Yah baby! — When hearing is believing

Jade Reece Sadewasser, born Feb. 2 has her first hearing test Tuesday, Feb. 4. at Harrison Silverdale Birthing Center. - Photo by Tracey Cooper
Jade Reece Sadewasser, born Feb. 2 has her first hearing test Tuesday, Feb. 4. at Harrison Silverdale Birthing Center.
— image credit: Photo by Tracey Cooper

A hearing test given just hours after birth could help children avoid years of playing catch up.

With help from a local Lions Club, Harrison Hospital began offering in September 2002 a universal newborn hearing screening free of charge.

The painless test takes about five minutes. A probe is inserted into the baby’s ear and a series of clicking sounds are transmitted into the ear said Wendy Quisenberry, patient care supervisor for Harrison Silverdale.

A computer and software measure the baby’s response and issues a pass or refer rating. If the newborn does not pass, the test is given again before discharge. If the baby does not pass, the parents are referred to a pediatrician. Since September they have tested 672 babies.

The baby is typically tested 12 hours after birth when all gestation/birth debris has cleared the ear. The test is usually given after the baby has been changed or fed when the child is relaxed.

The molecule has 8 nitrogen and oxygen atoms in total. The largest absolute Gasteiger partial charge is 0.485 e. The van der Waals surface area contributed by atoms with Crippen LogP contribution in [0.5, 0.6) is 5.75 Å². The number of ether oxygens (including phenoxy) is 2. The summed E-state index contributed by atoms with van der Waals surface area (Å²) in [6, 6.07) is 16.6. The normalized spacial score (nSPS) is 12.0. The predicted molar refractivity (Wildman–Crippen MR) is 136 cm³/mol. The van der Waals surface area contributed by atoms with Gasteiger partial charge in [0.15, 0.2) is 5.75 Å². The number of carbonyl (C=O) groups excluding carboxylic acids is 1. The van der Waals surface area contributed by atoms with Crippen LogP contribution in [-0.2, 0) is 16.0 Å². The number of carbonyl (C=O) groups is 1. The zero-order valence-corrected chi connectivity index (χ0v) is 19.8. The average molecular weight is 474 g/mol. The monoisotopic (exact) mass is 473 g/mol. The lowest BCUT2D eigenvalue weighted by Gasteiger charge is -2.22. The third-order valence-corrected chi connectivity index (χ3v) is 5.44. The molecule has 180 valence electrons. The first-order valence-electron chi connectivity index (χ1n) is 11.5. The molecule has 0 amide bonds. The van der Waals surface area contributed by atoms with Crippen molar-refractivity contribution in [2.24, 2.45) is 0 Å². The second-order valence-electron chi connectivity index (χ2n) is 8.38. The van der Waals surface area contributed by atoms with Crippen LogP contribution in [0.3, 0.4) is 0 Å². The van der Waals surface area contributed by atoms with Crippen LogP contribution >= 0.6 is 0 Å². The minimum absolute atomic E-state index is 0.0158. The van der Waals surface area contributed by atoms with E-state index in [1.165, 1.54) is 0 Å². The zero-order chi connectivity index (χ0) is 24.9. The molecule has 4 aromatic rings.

The Bremerton Central Lions Club donated the money to purchase the equipment and software. The Lions Foundation matched those funds. Harrison Hospital Foundation has also contributed to the program.

Quisenberry said parents have been ecstatic about the new test, which isn’t mandated by the state.

Significant hearing loss is one of the most common health problems at birth affecting three in every 1,000 newborns according to the American Academy of Pediatrics. Left undetected hearing loss can impact basic language, social and thinking skills. If detected and treated however, these negative impacts can be lessened and even eliminated.

The goal is to get all babies with hearing loss the help they need within their first three months of life she said.

Babies who are identified and receive treatment by six months of age have the chance to develop speech and language skills close to their peers. Without screening the average age at which hearing loss is identified is between 2 and 3.

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